A couple things worth noting here: First, the pedagogical steps that make it harder for students to cheat in an online course also tend to make student work in those online courses harder to grade. Second, the kids who have enough money to pay someone else to do that work for them seem like they're going to have a better shot at gaming the system and getting credit for taking online courses for which they've done essentially bupkis.
Does this leave me oddly comforted that students in my online classes probably don't have the means to hire someone to do their school work for them? Maybe ...
But wait! Can the Invisible Hand (and the excess of Ph.D.-holders) make sophisticated and hard-to-detect cheating affordable even for lower income students? Perhaps:
The website unemployedprofessors.com has teachers writing papers for students.**
“So you can play while we make your papers go away” is its tag line.
Organizers say education has already become a commodity and with tenure harder to get, teachers need work. ...
“I’d say this service represents a new solution to an age-old problem,” said one [person working for unemployedprofessors.com], adding the justification is supply and demand and a void in the marketplace.
Noting that turnitin.com has effectively barred students from buying recycled essays on the cheap, the professor said potential clients include international students whose English is poor, students too lazy to complete the work, students too busy with jobs paying for their education to do the work and science students who resent being asked to write papers in the humanities.
The service says the work should not be used to fulfill an academic requirement — but offers to supply dissertation chapters and personal statements used for admissions — and should be used as a guideline.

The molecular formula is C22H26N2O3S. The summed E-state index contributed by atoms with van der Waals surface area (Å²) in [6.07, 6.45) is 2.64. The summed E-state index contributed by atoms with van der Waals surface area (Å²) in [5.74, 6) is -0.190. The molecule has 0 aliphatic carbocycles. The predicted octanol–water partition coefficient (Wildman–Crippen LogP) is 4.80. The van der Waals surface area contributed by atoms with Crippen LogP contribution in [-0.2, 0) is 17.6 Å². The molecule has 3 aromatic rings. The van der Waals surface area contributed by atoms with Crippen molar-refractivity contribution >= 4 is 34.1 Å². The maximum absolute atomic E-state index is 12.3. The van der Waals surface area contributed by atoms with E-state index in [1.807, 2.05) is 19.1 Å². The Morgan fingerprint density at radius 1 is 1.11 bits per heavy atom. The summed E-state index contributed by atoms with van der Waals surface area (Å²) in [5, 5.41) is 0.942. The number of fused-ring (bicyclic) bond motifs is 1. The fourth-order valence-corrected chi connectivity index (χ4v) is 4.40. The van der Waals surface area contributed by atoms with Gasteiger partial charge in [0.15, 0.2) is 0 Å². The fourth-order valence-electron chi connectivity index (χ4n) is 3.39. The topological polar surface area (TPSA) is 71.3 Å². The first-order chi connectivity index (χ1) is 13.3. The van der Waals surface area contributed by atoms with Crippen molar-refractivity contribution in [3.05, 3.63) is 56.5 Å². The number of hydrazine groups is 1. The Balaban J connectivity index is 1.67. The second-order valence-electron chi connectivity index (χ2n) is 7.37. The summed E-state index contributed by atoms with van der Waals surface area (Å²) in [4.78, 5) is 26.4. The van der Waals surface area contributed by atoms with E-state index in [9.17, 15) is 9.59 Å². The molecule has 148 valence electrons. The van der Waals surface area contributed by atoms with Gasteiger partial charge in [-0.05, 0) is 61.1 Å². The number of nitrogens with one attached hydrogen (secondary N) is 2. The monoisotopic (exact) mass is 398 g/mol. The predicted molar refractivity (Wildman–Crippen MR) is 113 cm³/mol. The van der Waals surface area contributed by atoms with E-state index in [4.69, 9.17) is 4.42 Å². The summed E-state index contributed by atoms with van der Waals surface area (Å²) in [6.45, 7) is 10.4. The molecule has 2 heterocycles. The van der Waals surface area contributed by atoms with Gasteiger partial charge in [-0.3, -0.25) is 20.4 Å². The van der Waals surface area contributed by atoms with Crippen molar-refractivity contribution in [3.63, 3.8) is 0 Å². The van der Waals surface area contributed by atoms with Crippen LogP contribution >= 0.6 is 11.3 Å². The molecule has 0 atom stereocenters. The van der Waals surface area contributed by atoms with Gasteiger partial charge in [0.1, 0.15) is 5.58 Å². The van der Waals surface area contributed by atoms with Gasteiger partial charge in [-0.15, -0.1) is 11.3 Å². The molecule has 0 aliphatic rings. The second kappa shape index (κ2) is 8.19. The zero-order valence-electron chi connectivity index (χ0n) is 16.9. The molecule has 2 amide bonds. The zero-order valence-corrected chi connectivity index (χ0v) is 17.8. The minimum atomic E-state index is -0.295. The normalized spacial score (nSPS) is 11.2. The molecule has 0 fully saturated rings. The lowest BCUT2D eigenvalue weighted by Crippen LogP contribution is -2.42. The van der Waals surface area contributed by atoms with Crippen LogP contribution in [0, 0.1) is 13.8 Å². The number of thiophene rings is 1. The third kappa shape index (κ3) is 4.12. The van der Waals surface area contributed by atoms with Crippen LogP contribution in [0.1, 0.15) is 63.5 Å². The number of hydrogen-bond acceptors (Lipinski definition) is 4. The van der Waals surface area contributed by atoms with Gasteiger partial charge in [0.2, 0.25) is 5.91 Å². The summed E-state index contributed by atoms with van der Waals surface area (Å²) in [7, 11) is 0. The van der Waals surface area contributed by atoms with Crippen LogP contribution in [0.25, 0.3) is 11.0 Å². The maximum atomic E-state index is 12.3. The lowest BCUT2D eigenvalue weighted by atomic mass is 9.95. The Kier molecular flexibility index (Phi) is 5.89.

“This removes the ethical dimension on our side as we have no control over what a client does upon paying for and receiving the project,” said the professor.
“In fact, it places the ethical burden squarely on the shoulders of the student.”
The service started last fall and has recruited about 30 professors. While it doesn’t guarantee an A, it does guarantee high-quality work and turns away about 15 applicants for every one it hires.
I guess when people who have trained for academic careers cannot sell their expertise to a college or university, eventually selling their integrity might become a live option.
Here, if the professorial cheating-enablers are delivering what they seem to be promising, it's likely to be fairly labor intensive for them. At least part of the labor would involve writing a paper that actually sounds like a student paper. (Believe it or not, we can usually tell.) So either they're charging clients through the nose, or they're being financially exploited at least as much as they would be as adjuncts.
There seems to be a possibility, though, that a willing employee of a service like this might not have qualms about cutting some ethical corners herself -- perhaps providing the same basic paper for more than one client (upping the chances that those clients are caught using a paper that has been run through a service like TurnItIn already), or even plagiarizing in the production of a paper.
Also, given the understanding of how ethics works reflected in the claims from the website, I suspect buying an ethics paper from them might be a really bad call.
The selectiveness of hiring of these professorial cheating-enablers -- 15 applicants turned away for every one hired! -- may drive the prices from unemployedprofessors.com higher, but it's surely only a matter of time before those applicants who were turned away find each other and set up their own cheating-enabling service, maybe cutting out some layers of management so they can enable cheating among lower income students!
Yeah, there's a reason I skip higher education news coverage for weeks at a time.
* Since the original Inside Higher Education article, "We Take Your Class" has gone offline.
** As far as I can tell, this service is not marketed specifically for students taking online courses, but it seems like it could be used for that purpose.